Vice President Kamala Harris to visit U.S.-Mexico border on Friday

By Nandita Bose 

  WASHINGTON (Reuters) -U.S. Vice President Kamala Harris will visit the U.S.-Mexico border on Friday for the first time since taking a lead role in immigration issues, her office said, bowing to pressure that she make the high-profile trip. 

  Harris will travel to El Paso, Texas, on Friday and will be accompanied by Homeland Security Secretary Alejandro Mayorkas, Harris spokeswoman Symone Sanders said. 

  President Joe Biden assigned Harris the task of addressing the root causes of migration of thousands of people from El Salvador, Guatemala and Honduras who cross the U.S. border from Mexico. She visited Mexico and Guatemala earlier this month. 

  Republicans have assailed Harris for not having already visited the border. Harris had said she would do so eventually. 

  Former President Donald Trump, who plans a border visit on June 30, said in a statement: "If (Texas) Governor (Greg) Abbott and I weren’t going there next week, she would have never gone!"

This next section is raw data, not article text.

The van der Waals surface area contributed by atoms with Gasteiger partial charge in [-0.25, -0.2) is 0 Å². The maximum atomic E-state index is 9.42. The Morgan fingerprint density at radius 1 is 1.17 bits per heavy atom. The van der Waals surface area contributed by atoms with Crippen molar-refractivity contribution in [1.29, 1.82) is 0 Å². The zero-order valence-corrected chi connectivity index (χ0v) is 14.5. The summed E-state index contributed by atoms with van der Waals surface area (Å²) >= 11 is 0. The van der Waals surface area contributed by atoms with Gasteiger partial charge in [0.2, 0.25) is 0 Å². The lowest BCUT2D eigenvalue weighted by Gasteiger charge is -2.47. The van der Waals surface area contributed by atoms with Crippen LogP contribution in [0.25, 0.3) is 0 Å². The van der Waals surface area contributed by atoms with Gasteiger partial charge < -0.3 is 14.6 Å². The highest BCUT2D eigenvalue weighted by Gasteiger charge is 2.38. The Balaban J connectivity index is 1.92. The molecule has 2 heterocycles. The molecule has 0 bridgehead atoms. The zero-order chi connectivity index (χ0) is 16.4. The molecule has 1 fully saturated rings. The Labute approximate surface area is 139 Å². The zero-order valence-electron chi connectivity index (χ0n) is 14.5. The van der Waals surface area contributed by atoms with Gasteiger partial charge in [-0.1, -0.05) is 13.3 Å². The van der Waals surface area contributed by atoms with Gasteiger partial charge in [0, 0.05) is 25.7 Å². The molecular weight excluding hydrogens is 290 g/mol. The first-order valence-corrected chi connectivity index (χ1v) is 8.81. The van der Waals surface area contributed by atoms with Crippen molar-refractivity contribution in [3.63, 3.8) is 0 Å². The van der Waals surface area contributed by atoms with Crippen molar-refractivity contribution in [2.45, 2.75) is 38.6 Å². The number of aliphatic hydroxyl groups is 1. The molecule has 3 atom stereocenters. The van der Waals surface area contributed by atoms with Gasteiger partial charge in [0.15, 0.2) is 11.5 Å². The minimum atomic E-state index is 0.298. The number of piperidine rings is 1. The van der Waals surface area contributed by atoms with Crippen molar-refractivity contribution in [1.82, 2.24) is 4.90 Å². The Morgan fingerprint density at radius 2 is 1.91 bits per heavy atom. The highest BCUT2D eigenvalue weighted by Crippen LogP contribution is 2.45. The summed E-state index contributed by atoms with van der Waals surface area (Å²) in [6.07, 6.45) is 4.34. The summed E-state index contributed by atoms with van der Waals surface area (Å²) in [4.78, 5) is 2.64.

Biden, a Democrat, has moved to reverse many of the restrictive immigration policies of Trump, a Republican he defeated in a November election. 

  At the same time Biden has left in place a border policy known as Title 42, expelling in five months more than 400,000 migrants detained at or near the border, including many Central American families and asylum seekers sent back to Mexico. 

  Publicly, the Biden administration insists the order remains necessary to limit the spread of the coronavirus, although it has yet to provide scientific data to support that rationale and many public health experts have opposed it. 

  Nearly 3,300 migrants stranded in Mexico since January due to a U.S. border policy have been kidnapped, raped, trafficked or assaulted, according to a report by a human rights group released on Tuesday. 

  The report, by New York-based Human Rights First, documents cases of migrants and asylum seekers stuck in Mexico since Biden took office on Jan. 20. The number of cases has jumped in recent weeks from roughly 500 such incidents logged in April to 3,300 by mid-June. 

  (Reporting by Nandita Bose; Additional reporting by Susan Heavey, Steve Holland and Ted Hesson; writing by Lisa Lambert; editing by Jonathan Oatis and Howard Goller) 

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